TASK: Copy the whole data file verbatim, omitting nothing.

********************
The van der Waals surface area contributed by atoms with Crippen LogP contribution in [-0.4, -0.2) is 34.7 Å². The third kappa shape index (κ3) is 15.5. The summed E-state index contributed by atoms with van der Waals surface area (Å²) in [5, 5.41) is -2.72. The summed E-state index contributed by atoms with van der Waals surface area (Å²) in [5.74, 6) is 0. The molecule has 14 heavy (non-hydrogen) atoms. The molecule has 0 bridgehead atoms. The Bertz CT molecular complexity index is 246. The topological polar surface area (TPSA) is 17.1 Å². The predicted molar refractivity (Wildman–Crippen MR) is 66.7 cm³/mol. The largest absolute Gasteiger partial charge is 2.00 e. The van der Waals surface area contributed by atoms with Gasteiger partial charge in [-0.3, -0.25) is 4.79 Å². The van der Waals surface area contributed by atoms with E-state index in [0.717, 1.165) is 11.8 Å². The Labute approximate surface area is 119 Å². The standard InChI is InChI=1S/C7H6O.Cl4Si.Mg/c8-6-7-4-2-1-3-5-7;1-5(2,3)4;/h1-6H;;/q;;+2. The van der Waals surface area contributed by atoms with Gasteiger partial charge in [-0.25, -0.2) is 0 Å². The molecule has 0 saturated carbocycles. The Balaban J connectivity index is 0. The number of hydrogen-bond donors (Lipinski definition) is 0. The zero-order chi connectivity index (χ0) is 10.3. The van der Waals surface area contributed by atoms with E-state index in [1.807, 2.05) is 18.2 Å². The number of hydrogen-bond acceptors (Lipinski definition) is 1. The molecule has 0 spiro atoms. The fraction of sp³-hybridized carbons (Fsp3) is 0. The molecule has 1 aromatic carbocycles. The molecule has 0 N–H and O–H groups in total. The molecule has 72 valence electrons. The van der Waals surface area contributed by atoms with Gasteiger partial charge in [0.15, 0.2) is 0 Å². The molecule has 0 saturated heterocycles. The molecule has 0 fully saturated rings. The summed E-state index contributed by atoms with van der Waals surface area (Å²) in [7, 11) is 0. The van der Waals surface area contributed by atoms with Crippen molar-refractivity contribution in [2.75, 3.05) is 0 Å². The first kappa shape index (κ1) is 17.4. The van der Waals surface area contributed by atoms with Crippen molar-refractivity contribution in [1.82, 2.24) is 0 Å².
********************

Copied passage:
The van der Waals surface area contributed by atoms with Crippen LogP contribution in [-0.4, -0.2) is 34.7 Å². The third kappa shape index (κ3) is 15.5. The summed E-state index contributed by atoms with van der Waals surface area (Å²) in [5, 5.41) is -2.72. The summed E-state index contributed by atoms with van der Waals surface area (Å²) in [5.74, 6) is 0. The molecule has 14 heavy (non-hydrogen) atoms. The molecule has 0 bridgehead atoms. The Bertz CT molecular complexity index is 246. The topological polar surface area (TPSA) is 17.1 Å². The predicted molar refractivity (Wildman–Crippen MR) is 66.7 cm³/mol. The largest absolute Gasteiger partial charge is 2.00 e. The van der Waals surface area contributed by atoms with Gasteiger partial charge in [-0.3, -0.25) is 4.79 Å². The van der Waals surface area contributed by atoms with E-state index in [0.717, 1.165) is 11.8 Å². The Labute approximate surface area is 119 Å². The standard InChI is InChI=1S/C7H6O.Cl4Si.Mg/c8-6-7-4-2-1-3-5-7;1-5(2,3)4;/h1-6H;;/q;;+2. The van der Waals surface area contributed by atoms with Gasteiger partial charge in [-0.25, -0.2) is 0 Å². The molecule has 0 saturated carbocycles. The Balaban J connectivity index is 0. The number of hydrogen-bond donors (Lipinski definition) is 0. The zero-order chi connectivity index (χ0) is 10.3. The van der Waals surface area contributed by atoms with E-state index in [1.807, 2.05) is 18.2 Å². The number of hydrogen-bond acceptors (Lipinski definition) is 1. The molecule has 0 spiro atoms. The fraction of sp³-hybridized carbons (Fsp3) is 0. The molecule has 1 aromatic carbocycles. The molecule has 0 N–H and O–H groups in total. The molecule has 72 valence electrons. The van der Waals surface area contributed by atoms with Gasteiger partial charge in [0.15, 0.2) is 0 Å². The molecule has 0 saturated heterocycles. The molecule has 0 fully saturated rings. The summed E-state index contributed by atoms with van der Waals surface area (Å²) in [7, 11) is 0. The van der Waals surface area contributed by atoms with Crippen molar-refractivity contribution in [2.75, 3.05) is 0 Å². The first kappa shape index (κ1) is 17.4. The van der Waals surface area contributed by atoms with Crippen molar-refractivity contribution in [1.82, 2.24) is 0 Å².